Saturday, September 24, 2016

The Pine Tree State--Yep, There's Plenty of Them--and Other Observations on Maine

Maine: it must be a fad. No fewer than nine of my friends vacationed in the Pine Tree state this summer or fall. 

But how many of them sailed?

Having finally emerged from the slump I descended into when I dropped my camera into the drink from a dock on Swan's Island, while--or maybe because--my friends were negotiating to buy lobsters at the other end of the dock, intending to boil them alive (it's enough to upset any self-respecting vegetarian), I would like to share with those of you who are NOT vacationing in Maine a few additional observations from my sailing trip in September.  
Here is Larry choosing his 1-pound dinner while I troll through the bottom mud with a 20-foot boathook, fishing for a 1/2-pound Olympus.
Lobster boats (photos are at the bottom of the ocean) and sleek sailing sloops (photos below) dot every harbor. The surprisingly clean, well-kept, and freshly painted lobster boats (alas, no photos) surprised me--quite a change from the usual dirty working boats in most fishing harbors of the world. The lobster industry is flourishing because the lobster population is exploding, apparently because the lobsters' predators (big fish) have been fished out. The prosperity is reflected in the quality and high level of maintenance of the homes in the fishing villages--again, quite unusual.

Eleven-foot tides require docks that float up and down with the water level.  Boaters tie up to these, and long ramps that connect the floating docks with the upper shore creak and groan as they adjust, their slope ranging from almost level at high tide to steep angles at low tide.
Every few mornings in September, dense fog rolls in (apparently more frequently in August), reducing boaters' visibility to a few hundreds yards or less. Many of the navigation buoys rely on bells clanking in the fog. Lighthouses employ fog horns. For us, iPad-based marine navigation and a robust radar helped reduce the anxiety of sailing in the fog.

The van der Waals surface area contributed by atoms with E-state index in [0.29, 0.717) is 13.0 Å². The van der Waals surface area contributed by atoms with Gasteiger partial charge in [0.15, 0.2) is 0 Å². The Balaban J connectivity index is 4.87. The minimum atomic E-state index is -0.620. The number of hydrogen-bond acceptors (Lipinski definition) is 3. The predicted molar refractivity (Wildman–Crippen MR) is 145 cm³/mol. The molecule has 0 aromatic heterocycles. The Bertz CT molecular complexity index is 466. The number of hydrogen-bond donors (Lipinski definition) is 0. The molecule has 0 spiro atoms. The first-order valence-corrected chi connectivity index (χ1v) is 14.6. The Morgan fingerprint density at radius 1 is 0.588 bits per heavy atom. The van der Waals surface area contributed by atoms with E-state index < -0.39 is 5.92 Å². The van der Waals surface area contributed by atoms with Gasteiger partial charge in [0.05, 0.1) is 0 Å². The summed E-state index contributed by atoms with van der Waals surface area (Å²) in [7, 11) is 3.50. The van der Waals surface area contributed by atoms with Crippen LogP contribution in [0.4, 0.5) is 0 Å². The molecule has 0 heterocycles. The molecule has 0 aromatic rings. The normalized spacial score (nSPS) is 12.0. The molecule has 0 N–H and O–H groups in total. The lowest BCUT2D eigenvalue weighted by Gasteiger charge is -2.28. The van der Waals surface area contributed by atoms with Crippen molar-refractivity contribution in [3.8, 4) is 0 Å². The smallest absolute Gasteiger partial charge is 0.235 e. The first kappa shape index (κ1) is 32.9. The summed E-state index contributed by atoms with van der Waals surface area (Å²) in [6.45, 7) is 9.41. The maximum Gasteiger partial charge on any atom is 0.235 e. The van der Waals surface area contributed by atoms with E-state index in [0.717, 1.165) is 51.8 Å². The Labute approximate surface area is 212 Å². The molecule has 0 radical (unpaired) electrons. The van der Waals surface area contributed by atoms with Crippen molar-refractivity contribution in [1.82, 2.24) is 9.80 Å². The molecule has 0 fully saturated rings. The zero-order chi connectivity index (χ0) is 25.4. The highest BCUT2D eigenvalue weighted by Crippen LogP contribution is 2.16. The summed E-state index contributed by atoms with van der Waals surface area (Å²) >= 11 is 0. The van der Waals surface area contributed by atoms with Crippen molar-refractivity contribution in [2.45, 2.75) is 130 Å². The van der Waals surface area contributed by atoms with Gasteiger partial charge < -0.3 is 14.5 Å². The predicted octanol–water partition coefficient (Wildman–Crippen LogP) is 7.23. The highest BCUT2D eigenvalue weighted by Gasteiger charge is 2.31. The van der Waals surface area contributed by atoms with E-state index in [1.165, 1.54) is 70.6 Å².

On the rocky coasts (when visible), rows of stately pines reach for the clouds. Despite the thriving tourist trade and the usual profusion of expensive new mansions along many sections of the waterfront, there is still plenty of heavily wooded coastline in Maine.
Lighthouse photo by Larry Catlett
Farther inland, rock and pine dominate the windswept landscapes.  

In contrast to the natural beauty, Mainers love profusions of flowers, in parks, gardens, and window boxes. May they enjoy these bursts of beauty before the winter snows set in.
In even greater contrast to natural beauty--everywhere in the world--are the scourges of Tourist Central, such as the ones in the town of Bar Harbor, gateway to Acadia National Park.
Hanging out in a tourist town has one big advantage, however--restaurants. A break from primitive cooking on a crowded boat. And in Maine, a chance to lose one's self in the culinary ecstasy of wild blueberry ice cream and blueberry pie. Here we are rushing intently off to town to take advantage of those delectable delights, probably for the fourth or fifth time.

Final observations: in Maine or elsewhere, sailing wouldn't be the same without settling back on our cockpit settees at sunset, to enjoy the subtle layers of color in the sky above, on the water's surface, and in the rum cocktail balanced on my lap.

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